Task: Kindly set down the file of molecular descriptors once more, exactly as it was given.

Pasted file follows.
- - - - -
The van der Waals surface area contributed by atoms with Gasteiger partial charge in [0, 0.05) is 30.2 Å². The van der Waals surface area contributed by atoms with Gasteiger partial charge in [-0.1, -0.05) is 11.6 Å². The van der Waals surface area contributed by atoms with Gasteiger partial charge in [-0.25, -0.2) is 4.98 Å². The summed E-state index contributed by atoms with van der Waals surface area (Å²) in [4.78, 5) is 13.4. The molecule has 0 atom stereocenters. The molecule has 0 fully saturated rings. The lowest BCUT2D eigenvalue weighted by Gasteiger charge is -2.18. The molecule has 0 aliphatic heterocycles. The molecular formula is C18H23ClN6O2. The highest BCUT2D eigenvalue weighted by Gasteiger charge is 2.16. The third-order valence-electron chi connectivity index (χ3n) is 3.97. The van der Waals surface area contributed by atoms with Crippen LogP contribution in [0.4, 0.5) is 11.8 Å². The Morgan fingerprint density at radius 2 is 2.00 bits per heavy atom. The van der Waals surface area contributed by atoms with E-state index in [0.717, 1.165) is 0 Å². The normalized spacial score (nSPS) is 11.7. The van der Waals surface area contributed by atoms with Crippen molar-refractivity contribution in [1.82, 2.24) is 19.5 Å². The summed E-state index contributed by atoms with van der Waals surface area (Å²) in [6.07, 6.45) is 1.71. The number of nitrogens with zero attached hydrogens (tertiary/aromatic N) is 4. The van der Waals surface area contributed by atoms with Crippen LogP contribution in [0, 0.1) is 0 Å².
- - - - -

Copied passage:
The van der Waals surface area contributed by atoms with Gasteiger partial charge in [0, 0.05) is 30.2 Å². The van der Waals surface area contributed by atoms with Gasteiger partial charge in [-0.1, -0.05) is 11.6 Å². The van der Waals surface area contributed by atoms with Gasteiger partial charge in [-0.25, -0.2) is 4.98 Å². The summed E-state index contributed by atoms with van der Waals surface area (Å²) in [4.78, 5) is 13.4. The molecule has 0 atom stereocenters. The molecule has 0 fully saturated rings. The lowest BCUT2D eigenvalue weighted by Gasteiger charge is -2.18. The molecule has 0 aliphatic heterocycles. The molecular formula is C18H23ClN6O2. The highest BCUT2D eigenvalue weighted by Gasteiger charge is 2.16. The third-order valence-electron chi connectivity index (χ3n) is 3.97. The van der Waals surface area contributed by atoms with Crippen LogP contribution in [0.4, 0.5) is 11.8 Å². The Morgan fingerprint density at radius 2 is 2.00 bits per heavy atom. The van der Waals surface area contributed by atoms with E-state index in [0.717, 1.165) is 0 Å². The normalized spacial score (nSPS) is 11.7. The van der Waals surface area contributed by atoms with Crippen molar-refractivity contribution in [1.82, 2.24) is 19.5 Å². The summed E-state index contributed by atoms with van der Waals surface area (Å²) in [6.07, 6.45) is 1.71. The number of nitrogens with zero attached hydrogens (tertiary/aromatic N) is 4. The van der Waals surface area contributed by atoms with Crippen LogP contribution in [0, 0.1) is 0 Å².